It’s hard to believe that another US presidential election is upon is, as it seems like just yesterday that Donald Trump upset the odds to defeat Hillary Clinton and become President of the United States. Now, Trump faces another battle to earn a further four years in office, with Joe Biden the man seeking to bring the Democratic Party back into the Oval Office.
The odds on the next US President of USA suggest it’s going to be a close one, so we thought it would be useful to take a look back at the 2016 presidential election and try and figure out what can be learned as we seek to figure out who will win this time around.
Trump will make it a dogfight
If there’s one thing we’ve learned about Trump in recent years, it’s that he’s not afraid to make bold statements to get under people’s skin, or to aim direct verbal barbs at his opponents. Much of Trump’s 2016 campaign was geared towards discrediting Clinton in the eyes of the American voting public, and you can bet that he’ll take a similar approach when it comes to his battle with Biden.
The President has already been outspoken about his 77-year-old opponent. "Biden's a stupid person. You know that," Trump said on Labor Day, in a comment not among his most subtle, but the President has proved in the past that these kind of put-downs can be effective in consolidating support for himself.
The swing states will be crucial
In 2016, the shock came in the amount of swing states that Donald Trump won, emerging victorious in six states that previous Democratic President Barack Obama had won in 2012. It was a major upset, given that Trump trailed Clinton in the polls in most of those states, but proved that Trump’s campaign tactics had been effective in garnering support.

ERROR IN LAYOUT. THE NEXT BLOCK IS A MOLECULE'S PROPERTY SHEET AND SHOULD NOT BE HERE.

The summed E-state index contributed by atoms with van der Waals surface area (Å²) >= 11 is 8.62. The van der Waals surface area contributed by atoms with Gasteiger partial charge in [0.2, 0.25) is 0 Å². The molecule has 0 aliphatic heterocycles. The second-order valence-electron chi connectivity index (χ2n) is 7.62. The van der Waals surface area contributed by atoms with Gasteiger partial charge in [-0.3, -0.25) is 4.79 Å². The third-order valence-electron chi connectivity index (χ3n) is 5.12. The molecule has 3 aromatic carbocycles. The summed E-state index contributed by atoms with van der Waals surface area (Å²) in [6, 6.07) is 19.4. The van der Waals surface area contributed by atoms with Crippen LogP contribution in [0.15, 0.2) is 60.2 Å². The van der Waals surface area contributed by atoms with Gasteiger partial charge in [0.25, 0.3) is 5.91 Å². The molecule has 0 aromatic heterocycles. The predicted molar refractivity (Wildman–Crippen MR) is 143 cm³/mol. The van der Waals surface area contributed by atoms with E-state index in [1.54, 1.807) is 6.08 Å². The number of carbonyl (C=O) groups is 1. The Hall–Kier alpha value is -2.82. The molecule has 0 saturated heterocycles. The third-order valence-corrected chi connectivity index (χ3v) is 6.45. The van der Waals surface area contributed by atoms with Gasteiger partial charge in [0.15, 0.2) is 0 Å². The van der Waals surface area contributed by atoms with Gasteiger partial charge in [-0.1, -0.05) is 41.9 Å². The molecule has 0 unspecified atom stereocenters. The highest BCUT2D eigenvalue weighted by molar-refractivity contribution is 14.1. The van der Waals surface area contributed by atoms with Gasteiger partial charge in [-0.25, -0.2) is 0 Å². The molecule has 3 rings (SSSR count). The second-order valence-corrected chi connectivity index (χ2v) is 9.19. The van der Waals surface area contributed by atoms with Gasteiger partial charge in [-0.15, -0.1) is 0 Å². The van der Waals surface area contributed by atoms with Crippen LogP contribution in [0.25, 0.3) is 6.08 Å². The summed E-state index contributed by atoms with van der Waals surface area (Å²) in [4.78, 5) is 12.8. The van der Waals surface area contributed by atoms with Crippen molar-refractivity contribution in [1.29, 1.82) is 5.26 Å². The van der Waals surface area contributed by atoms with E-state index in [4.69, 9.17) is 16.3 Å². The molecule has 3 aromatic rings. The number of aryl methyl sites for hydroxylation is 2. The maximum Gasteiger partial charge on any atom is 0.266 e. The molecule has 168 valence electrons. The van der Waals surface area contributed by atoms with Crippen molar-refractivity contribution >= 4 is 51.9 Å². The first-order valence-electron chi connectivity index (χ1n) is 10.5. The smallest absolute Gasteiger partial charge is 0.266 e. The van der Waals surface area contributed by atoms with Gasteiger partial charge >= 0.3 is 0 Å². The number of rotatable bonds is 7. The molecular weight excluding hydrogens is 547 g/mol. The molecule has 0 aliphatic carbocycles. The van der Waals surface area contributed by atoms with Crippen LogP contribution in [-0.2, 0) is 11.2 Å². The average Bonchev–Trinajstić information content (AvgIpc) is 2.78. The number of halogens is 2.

This year, we might not see such a disparity between the polls and the final result, since Trump’s first four years in office will have led to many making their mind up about the President, for good or for bad. But those same states will be crucial for Biden if he is to pull off the win, and he’ll need to prove to the citizens of those states that he has what it takes to bring the country forward.
The favourite doesn’t always win
This is perhaps the biggest lesson learned in 2016. At one point, Clinton had looked odds-on to win the election and become the United States’ first female President, but Trump gradually chipped away at her reputation, and media outlets uncovered information about Clinton that turned many against her.
Trump may in fact feel a similar fate is afflicting him this year. At the beginning of the year, he looked a relatively safe bet, but as the months have gone on and as Trump has struggled with the impact of the coronavirus pandemic, support has grown for other candidates, namely Biden. In the end, all we can do is wait for Election Day, glue ourselves to our TVs, and await the result of what promises to be a hugely intriguing battle for the White House.